The now retired former president of the Family Court, Sir James Munby, has suggested we reconsider the current restrictions on paying surrogates anything more than “reasonable” expenses. And that we draw upon the model used in other countries – such as the United States and Canada. In those countries highly-regulated, commercial surrogacy systems are in operation, supported by surrogacy-friendly laws.

Ms Lee explained: “Because surrogacy arrangements are enforceable in certain states in the United States, and in Canada, that framework minimises the risks for all concerned. It ameliorates the risk of the surrogate mother changing her mind, and indeed the risk of the commissioning parents changing their minds.

“At the moment, under English law, those scenarios are entirely possible and we know it happens. That’s why pursuing surrogacy abroad, in countries where such arrangements are supported by surrogacy-friendly laws, can be an appealing option.

“In England, surrogacy agreements are entirely unenforceable. Surrogacy is legal, but advertising for a surrogate, or entering into a surrogacy arrangement for profit, is not. We are years behind places like California.

“Sir James Munby has called for better regulation and a more transparent system, which provides safeguards for all concerned.

Altruistic surrogacy

“This ensures that surrogate mothers are protected, not exploited, and are properly paid for their trouble. And that if someone changes their mind down the line you have a contract in place to fall back on.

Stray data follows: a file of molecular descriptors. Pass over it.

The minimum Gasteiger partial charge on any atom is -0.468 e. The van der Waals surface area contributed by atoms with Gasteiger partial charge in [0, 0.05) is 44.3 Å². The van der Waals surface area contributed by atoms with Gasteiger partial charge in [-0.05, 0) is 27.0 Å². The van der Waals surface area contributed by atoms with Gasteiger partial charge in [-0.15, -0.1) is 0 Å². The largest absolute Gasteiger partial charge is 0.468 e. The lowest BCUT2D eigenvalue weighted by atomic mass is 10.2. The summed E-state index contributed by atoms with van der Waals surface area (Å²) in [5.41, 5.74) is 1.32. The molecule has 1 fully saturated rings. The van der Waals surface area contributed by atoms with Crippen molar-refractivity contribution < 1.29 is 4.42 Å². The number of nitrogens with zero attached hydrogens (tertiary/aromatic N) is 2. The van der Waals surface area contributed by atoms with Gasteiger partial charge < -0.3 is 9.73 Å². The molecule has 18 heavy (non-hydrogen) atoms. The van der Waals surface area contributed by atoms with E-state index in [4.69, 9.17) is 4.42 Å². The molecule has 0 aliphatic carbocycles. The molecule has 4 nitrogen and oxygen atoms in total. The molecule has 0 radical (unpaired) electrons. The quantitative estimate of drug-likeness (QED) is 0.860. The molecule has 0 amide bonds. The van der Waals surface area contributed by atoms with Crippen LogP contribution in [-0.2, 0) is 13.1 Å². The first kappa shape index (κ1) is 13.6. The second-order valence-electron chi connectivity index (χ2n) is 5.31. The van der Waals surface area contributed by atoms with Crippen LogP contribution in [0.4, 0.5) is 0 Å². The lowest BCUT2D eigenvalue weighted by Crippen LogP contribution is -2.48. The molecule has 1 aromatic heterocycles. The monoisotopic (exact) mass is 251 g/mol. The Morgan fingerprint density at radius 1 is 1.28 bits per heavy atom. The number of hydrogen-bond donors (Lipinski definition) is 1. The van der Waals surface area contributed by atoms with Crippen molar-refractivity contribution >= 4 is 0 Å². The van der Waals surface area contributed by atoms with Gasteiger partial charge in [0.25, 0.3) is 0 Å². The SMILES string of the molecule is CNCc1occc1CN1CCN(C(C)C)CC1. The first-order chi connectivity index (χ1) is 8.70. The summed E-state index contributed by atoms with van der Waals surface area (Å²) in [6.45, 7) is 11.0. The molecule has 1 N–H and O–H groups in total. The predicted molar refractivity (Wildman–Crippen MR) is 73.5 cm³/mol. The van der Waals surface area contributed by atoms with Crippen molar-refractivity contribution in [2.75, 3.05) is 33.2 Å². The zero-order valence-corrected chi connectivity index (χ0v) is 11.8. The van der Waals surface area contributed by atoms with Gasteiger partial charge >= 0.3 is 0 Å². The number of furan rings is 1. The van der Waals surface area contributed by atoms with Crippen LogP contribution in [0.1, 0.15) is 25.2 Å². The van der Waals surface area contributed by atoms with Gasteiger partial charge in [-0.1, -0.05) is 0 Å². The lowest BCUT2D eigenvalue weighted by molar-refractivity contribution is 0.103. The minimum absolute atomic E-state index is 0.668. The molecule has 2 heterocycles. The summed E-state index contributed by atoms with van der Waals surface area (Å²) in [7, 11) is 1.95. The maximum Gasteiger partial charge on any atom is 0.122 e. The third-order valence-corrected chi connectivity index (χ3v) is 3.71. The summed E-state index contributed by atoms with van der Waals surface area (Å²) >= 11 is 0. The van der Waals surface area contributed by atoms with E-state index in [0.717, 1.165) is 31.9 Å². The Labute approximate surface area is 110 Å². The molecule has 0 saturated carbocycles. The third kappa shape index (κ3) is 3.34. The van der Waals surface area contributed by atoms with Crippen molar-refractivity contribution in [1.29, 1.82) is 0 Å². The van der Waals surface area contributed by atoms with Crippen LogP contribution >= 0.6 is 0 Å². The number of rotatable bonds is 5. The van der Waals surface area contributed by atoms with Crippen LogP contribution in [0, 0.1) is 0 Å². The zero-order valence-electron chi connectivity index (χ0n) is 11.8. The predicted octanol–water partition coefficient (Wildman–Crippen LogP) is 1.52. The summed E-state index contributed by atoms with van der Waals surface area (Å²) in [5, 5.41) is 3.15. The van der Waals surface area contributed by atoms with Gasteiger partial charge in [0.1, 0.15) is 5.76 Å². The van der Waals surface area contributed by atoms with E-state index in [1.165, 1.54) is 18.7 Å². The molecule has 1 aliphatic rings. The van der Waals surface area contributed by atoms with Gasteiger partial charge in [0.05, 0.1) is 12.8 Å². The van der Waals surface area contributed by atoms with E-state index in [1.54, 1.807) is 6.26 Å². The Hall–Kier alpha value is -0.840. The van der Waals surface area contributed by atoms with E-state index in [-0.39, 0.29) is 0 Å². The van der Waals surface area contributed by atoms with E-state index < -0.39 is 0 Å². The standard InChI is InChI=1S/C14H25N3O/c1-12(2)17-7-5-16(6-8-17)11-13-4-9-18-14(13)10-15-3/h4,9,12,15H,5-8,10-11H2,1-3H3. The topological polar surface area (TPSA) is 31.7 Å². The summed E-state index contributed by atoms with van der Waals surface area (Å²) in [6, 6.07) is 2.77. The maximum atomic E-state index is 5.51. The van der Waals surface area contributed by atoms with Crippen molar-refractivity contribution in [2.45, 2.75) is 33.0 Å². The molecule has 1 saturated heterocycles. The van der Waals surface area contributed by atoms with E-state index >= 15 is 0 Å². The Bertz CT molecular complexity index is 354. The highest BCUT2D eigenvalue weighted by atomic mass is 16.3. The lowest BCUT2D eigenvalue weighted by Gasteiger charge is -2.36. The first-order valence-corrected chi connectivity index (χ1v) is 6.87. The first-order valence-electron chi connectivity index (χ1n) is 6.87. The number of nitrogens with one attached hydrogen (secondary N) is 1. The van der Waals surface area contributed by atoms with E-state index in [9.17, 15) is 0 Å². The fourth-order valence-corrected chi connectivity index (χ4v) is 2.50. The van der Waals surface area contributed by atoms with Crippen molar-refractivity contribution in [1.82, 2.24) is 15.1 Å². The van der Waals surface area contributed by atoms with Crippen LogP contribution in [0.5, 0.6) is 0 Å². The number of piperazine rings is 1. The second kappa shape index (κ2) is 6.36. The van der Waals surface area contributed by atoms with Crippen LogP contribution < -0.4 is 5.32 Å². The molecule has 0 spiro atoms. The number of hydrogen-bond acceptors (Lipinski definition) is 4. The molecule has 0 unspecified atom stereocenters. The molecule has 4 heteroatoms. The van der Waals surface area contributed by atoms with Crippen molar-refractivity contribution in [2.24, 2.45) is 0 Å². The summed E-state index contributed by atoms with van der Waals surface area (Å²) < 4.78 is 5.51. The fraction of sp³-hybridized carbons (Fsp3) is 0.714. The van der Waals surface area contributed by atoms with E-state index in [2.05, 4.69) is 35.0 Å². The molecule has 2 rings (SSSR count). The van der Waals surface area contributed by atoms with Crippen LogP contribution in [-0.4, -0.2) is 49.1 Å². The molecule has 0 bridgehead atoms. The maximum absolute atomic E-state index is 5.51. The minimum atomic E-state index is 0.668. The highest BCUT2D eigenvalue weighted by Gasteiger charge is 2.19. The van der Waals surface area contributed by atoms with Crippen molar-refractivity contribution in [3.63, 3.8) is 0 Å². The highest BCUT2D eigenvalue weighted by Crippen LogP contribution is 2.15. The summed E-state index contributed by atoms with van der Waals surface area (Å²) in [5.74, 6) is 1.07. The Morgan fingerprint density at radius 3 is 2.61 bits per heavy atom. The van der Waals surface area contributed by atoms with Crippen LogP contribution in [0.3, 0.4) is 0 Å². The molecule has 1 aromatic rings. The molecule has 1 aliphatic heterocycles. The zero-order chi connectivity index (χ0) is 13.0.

“There is an argument that surrogacy done out of goodwill with no commercial element, in other words altruistic surrogacy, has worked well here for the past 30/40 years.

“However, because surrogacy arrangements are not enforceable, it is not an airtight system. Issues do arise for both the surrogate and the intended parents.

“So, for instance, a surrogate may decide to retain the child. And there have been cases where the intended parents have had to bring their surrogate to court.

“A system of informal arrangements is not entirely in keeping with the increasing numbers of people who are looking at surrogacy as a way of starting their family. There is uncertainty built in, which has led to increasing calls for the advanced system we see in California and Canada, for example, being replicated here. You would have to adapt these systems to suit the UK context but, in my view, a more watertight, legally-binding arrangement would provide certainty for everyone concerned.”

Ms Lee thinks there is still some way to go before we are ready to accept that carrying a child for another should involve contracts, with the threat of court sanction.


“The move to a California type system is controversial. It has been the longstanding position here that commercial surrogacy is a criminal offence. It will take time for people to find such a concept palatable, but it is certainly gaining ground.”

Ms Lee said there are valid concerns that such an arrangement would incentivise vulnerable women to become surrogates.